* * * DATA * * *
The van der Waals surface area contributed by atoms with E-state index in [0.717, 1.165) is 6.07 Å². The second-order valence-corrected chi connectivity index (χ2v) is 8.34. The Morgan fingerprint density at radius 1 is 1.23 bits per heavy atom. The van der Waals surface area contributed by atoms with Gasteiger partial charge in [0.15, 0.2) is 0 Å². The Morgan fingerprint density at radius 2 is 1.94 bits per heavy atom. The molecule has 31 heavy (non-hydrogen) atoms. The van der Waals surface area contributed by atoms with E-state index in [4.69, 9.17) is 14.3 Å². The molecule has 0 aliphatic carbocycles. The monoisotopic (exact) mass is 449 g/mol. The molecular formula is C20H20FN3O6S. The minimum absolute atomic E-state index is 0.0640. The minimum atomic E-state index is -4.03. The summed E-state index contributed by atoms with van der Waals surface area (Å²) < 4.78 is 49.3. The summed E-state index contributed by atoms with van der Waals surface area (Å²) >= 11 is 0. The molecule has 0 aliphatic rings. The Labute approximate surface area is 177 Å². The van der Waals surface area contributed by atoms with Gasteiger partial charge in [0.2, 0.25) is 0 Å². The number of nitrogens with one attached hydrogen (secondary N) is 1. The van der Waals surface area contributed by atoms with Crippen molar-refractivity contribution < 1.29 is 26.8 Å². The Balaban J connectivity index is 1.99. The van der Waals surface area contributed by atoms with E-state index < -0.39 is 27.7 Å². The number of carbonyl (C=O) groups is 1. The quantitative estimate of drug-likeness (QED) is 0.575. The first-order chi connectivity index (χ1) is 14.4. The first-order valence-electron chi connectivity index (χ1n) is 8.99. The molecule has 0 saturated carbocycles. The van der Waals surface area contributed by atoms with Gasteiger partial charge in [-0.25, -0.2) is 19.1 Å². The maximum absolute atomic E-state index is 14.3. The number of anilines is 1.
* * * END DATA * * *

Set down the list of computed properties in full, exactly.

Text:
The van der Waals surface area contributed by atoms with E-state index in [0.717, 1.165) is 6.07 Å². The second-order valence-corrected chi connectivity index (χ2v) is 8.34. The Morgan fingerprint density at radius 1 is 1.23 bits per heavy atom. The van der Waals surface area contributed by atoms with Gasteiger partial charge in [0.15, 0.2) is 0 Å². The Morgan fingerprint density at radius 2 is 1.94 bits per heavy atom. The molecule has 31 heavy (non-hydrogen) atoms. The van der Waals surface area contributed by atoms with E-state index in [4.69, 9.17) is 14.3 Å². The molecule has 0 aliphatic carbocycles. The monoisotopic (exact) mass is 449 g/mol. The molecular formula is C20H20FN3O6S. The minimum absolute atomic E-state index is 0.0640. The minimum atomic E-state index is -4.03. The summed E-state index contributed by atoms with van der Waals surface area (Å²) < 4.78 is 49.3. The summed E-state index contributed by atoms with van der Waals surface area (Å²) >= 11 is 0. The molecule has 0 aliphatic rings. The Labute approximate surface area is 177 Å². The van der Waals surface area contributed by atoms with Gasteiger partial charge in [0.2, 0.25) is 0 Å². The number of nitrogens with one attached hydrogen (secondary N) is 1. The van der Waals surface area contributed by atoms with Crippen molar-refractivity contribution < 1.29 is 26.8 Å². The Balaban J connectivity index is 1.99. The van der Waals surface area contributed by atoms with E-state index < -0.39 is 27.7 Å². The number of carbonyl (C=O) groups is 1. The quantitative estimate of drug-likeness (QED) is 0.575. The first-order chi connectivity index (χ1) is 14.4. The first-order valence-electron chi connectivity index (χ1n) is 8.99. The molecule has 0 saturated carbocycles. The van der Waals surface area contributed by atoms with Gasteiger partial charge in [-0.25, -0.2) is 19.1 Å². The maximum absolute atomic E-state index is 14.3. The number of anilines is 1.